Home Cyber Security News Researcher Disclosed Telegram Vulnerability, Refused Bounty For Staying Quiet

Researcher Disclosed Telegram Vulnerability, Refused Bounty For Staying Quiet

by Abeerah Hashim
Telegram vulnerability

A researcher discovered a severe vulnerability in the self-destruct message feature of Telegram, leaving deleted messages in the cache. While Telegram patched the flaw, it didn’t appropriately reward the researcher for the bug report.

Telegram Vulnerability In ‘Self-Destruct’ Feature

Elaborating the details in a blog post, security researcher Dmitrii discovered how the vulnerability in self-destruct feature allowed Telegram users to retrieve deleted data.

While inspecting the Telegram for Android client soon after the release of self-destruct update, the researcher found that the self-destruct feature would only work visually at the app level. In reality, the deleted messages would remain in the device folder /Storage/Emulated/0/Telegram/Telegram Image.

The researcher tested the vulnerability by setting the self-destruct timer for 24 hours. As observed, the sent-then-deleted picture remained in the device cache at both the sender’s and receiver’s end.

Dmitrii evaluated this feature on several devices running on Android 7 to 10 and would get the same results. The following video demonstrates the exploit.

As mentioned, this is a different but similar bug to the previously reported (and fixed) CVE-2019-16248 reported in 2019.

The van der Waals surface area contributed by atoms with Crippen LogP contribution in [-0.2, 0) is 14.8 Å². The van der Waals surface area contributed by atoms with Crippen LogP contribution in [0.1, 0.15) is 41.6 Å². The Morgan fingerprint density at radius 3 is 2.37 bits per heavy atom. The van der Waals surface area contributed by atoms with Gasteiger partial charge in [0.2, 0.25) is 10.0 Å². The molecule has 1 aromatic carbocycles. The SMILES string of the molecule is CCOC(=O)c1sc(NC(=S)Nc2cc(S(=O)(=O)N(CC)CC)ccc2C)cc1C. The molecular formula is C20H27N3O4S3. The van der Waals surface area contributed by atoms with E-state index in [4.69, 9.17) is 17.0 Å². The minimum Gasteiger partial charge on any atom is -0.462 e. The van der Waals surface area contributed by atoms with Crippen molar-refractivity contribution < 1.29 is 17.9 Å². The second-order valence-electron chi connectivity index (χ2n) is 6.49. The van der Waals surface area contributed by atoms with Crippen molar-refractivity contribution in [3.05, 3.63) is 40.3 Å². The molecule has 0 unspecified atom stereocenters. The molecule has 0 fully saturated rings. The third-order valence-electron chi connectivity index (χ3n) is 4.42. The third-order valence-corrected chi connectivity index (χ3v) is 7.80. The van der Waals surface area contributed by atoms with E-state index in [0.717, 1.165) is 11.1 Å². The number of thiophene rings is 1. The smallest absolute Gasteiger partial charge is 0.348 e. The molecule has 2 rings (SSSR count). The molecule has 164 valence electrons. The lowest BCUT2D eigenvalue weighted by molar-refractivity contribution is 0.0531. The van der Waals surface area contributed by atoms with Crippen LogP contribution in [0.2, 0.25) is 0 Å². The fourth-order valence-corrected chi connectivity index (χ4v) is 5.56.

Researcher Denied The Bounty

Upon discovering the vulnerability, the researcher reached out to Telegram officials. However, he explained that the service didn’t respond adequately.

Specifically, Dmitrii reported the bug to Telegram in March 2021, which the firm even acknowledged. However, it didn’t fix the bug for several months despite recurrent updates for the Telegram client.

The researcher kept reminding of the vulnerability to telegram officials. Eventually, the service fixed the bug in a subsequent beta version released in August 2021 that the researcher confirmed.

Nonetheless, problems began when Telegram tried to restrict the researcher from disclosing the vulnerability at the time of rewarding the bug bounty, even after the fix. In response, the researcher sent some questions to Telegram regarding the agreement he was supposed to sign, but Dmitrii never got a response.

The researcher even noticed a lesser bounty offered to him (Euro 1000) for the bug than what the service offered previously for a similar flaw (Euro 2500).

Eventually, the researcher went ahead for full public disclosure for this vulnerability CVE-2021-41861.

Users should ensure using at least the Telegram app version 7.8 that includes the fix for it. (Though, Telegram hasn’t mentioned any such bug fix in the changelog.) Also, the researcher advised users not to rely on the self-destruct feature for media privacy. Instead, users should opt for manual deletion of messages that they don’t want the recipient to retain.

Let us know your thoughts in the comments.

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